"If I'm better than average, then I'm ok?": Comparative information influences beliefs about risk and benefits

Patient Educ Couns. 2007 Dec;69(1-3):140-4. doi: 10.1016/j.pec.2007.08.008. Epub 2007 Oct 17.


Objective: To test whether providing comparative risk information changes risk perceptions.

Methods: Two hundred and forty-nine female visitors to a hospital cafeteria were randomized to one of two conditions which differed in whether their hypothetical breast cancer risks was lower or higher than the average women's. Participants read a scenario describing a breast cancer prevention pill and indicated their: (1) likelihood of taking the pill and (2) perception of whether the pill provides breast cancer risk reduction.

Results: Women told that their hypothetical risk of breast cancer was above average were more likely to endorse taking the pill (2.79 vs. 2.23, F=4.95, p=0.002) and more likely to believe that the pill provided a significant risk reduction in breast cancer (3.15 vs. 2.73, F=4.32, p=0.005), even though the risks were equivalent.

Conclusions: Providing people with comparative risk information changes their risk perceptions. People who have above average risk may feel compelled to take a treatment because they are at above average risk and therefore may not thoroughly consider the trade-offs in the risks and benefits of treatment.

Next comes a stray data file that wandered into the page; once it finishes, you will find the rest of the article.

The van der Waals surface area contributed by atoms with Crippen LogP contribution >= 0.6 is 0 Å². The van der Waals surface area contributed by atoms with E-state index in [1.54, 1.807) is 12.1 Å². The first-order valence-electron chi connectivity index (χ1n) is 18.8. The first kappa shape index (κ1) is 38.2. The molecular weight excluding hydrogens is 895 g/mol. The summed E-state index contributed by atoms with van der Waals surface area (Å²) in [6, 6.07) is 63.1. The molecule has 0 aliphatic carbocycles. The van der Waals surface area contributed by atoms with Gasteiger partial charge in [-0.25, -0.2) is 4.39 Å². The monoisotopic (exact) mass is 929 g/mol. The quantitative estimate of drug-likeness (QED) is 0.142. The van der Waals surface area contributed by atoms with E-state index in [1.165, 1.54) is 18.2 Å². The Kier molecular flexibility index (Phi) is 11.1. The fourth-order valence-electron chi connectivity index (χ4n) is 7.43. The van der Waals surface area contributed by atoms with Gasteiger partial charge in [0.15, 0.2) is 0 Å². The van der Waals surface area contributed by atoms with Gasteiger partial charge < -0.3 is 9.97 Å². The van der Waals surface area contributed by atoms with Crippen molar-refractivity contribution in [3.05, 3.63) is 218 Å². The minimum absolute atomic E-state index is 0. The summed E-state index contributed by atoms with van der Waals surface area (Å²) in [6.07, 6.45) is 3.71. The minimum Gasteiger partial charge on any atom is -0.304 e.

Practice implications: Physicians and decision aid developers must reconsider the practice of communicating "average risk" information to patients.

Publication types

  • Randomized Controlled Trial
  • Research Support, N.I.H., Extramural
  • Research Support, Non-U.S. Gov't

MeSH terms

  • Adult
  • Aged
  • Aged, 80 and over
  • Analysis of Variance
  • Attitude to Health*
  • Breast Neoplasms / etiology
  • Breast Neoplasms / prevention & control*
  • Chi-Square Distribution
  • Communication
  • Decision Making
  • Decision Support Techniques
  • Drug Therapy / psychology
  • Drug-Related Side Effects and Adverse Reactions
  • Health Behavior
  • Health Education / methods*
  • Health Knowledge, Attitudes, Practice*
  • Health Services Needs and Demand
  • Humans
  • Middle Aged
  • Risk Assessment / methods*
  • Risk Reduction Behavior
  • Surveys and Questionnaires
  • Women's Health
  • Women* / education
  • Women* / psychology